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Gate to the East

Gate to the East (东方之门)
Gate of the Orient feb2015.JPG
Gate to the East in Suzhou
Gate to the East is located in China
Gate to the East
Location within China
Alternative namesGate of the Orient or The Pants Building
General information
StatusComplete
Typecommercial, transportation
LocationSuzhou, Jiangsu, China
Coordinates31°19′01″N 120°40′44″E / 31.31694°N 120.67889°E / 31.31694; 120.67889
Construction started2004
Completed2016
Cost$700,000,000 (USD) (Budget)
Height301.8 m (990.2 ft)
Technical details
Size340,000 square metres (3,700,000 sq ft)
Floor count68
Floor area450,000 m2 (4,800,000 sq ft)
Lifts/elevators6
Design and construction
ArchitectRMJM
References
[1]
The Gate of the Orient on the west bank of Jinji Lake

The Gate to the East, also known as the Gate of the Orient, (simplified Chinese: 东方之门; traditional Chinese: 東方之門; pinyin: dōng fāng zhī mén) is the current tallest building in Suzhou, Jiangsu, China. It is intended to be a symbol of a gateway to the city, that emphasizes the city's continuing significance in modern China. With a height of 301.8 metres (990 ft), the building is located in the heart of Suzhou's China–Singapore Suzhou Industrial Park (SIP) district. Construction began in 2004 and was completed in 2016 at a cost of $700 million USD. Its location precisely indicates the intersection of the historical east-west-axis of Suzhou Old Town with the west bank of Jinji Lake.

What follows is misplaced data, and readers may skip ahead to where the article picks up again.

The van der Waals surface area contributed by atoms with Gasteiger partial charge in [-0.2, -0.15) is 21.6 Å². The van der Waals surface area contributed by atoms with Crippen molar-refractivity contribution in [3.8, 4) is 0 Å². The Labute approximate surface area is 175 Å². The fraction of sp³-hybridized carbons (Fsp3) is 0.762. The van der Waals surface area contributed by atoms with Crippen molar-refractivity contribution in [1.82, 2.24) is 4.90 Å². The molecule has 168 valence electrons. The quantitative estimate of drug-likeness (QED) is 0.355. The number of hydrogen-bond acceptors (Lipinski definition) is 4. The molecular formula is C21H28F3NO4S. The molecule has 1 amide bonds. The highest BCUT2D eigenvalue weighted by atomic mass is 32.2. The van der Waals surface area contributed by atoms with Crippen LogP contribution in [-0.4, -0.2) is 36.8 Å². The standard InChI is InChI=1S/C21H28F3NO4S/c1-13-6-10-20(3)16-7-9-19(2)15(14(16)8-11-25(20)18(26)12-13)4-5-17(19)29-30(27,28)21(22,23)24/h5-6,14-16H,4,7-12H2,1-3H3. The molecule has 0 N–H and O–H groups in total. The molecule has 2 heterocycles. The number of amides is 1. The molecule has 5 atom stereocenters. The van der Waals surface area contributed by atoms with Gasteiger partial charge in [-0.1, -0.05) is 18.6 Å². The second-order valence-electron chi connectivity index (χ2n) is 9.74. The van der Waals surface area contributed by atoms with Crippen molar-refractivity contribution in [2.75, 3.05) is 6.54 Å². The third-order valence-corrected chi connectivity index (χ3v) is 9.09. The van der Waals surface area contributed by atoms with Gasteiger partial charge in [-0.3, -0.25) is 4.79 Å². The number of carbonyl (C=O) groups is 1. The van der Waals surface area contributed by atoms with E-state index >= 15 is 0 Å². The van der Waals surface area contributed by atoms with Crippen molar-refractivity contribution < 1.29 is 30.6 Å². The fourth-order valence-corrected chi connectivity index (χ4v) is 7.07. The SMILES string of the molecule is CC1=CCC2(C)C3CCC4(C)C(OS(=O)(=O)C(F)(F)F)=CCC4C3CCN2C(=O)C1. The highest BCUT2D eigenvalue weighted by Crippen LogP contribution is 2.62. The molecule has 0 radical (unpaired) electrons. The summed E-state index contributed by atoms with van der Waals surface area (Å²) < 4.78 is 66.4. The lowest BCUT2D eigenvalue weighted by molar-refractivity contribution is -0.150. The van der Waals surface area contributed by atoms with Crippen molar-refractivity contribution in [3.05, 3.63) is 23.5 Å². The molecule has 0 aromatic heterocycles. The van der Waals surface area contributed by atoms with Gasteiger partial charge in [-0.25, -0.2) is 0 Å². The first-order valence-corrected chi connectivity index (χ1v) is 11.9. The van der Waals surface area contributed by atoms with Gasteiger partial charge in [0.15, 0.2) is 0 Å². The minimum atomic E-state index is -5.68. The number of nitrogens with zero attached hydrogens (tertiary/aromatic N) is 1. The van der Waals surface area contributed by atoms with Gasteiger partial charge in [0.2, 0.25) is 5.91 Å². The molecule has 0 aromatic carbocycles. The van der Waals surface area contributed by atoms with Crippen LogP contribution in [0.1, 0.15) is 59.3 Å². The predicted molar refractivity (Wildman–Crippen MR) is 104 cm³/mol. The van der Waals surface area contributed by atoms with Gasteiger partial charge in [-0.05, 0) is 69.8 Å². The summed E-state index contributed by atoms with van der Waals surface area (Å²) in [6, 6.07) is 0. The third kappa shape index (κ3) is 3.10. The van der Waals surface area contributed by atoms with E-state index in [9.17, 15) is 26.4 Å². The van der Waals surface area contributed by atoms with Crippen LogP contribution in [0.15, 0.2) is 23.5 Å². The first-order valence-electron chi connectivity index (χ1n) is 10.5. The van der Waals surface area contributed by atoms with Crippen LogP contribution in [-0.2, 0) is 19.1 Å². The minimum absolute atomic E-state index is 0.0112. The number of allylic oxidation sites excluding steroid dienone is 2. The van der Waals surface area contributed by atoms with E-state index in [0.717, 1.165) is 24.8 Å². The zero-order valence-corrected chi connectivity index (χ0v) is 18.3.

Criticism

Though its design was an iconic gateway, the Gate to the East has been subjected to mockery by many Chinese netizens and western mass media as well, as "resembling a pair of trousers".[2][3][4] The Daily Mail questioned: "Architectural triumphs or just plain pants?", also stating: "China's latest superstructures resemble a giant pair of long johns..."[5] The landmark has thus led to a slew of internet parodies.[4]

Transport

See also

References

  1. ^ "Gate of the Orient, Suzhou, China – Portfolio". RMJM. Retrieved 2012-11-22.
  2. ^ 04 Sep 2012 (2012-09-04). "British-designed skyscraper resembles big pants, say angry Chinese". Telegraph. Retrieved 2012-11-22.
  3. ^ "$700 million skyscraper 'resembles a pair of pants'". News.com.au. 2012-09-05. Retrieved 2012-11-22.
  4. ^ a b "Netizens: New China building is 'pants' | CNN Travel". Travel.cnn.com. 2012-09-07. Retrieved 2012-11-22.
  5. ^ "Architectural triumph or just plain pants? China's latest skyscraper mocked for resembling giant pair of long johns | Mail Online". Dailymail.co.uk. 2012-09-04. Retrieved 2012-11-22.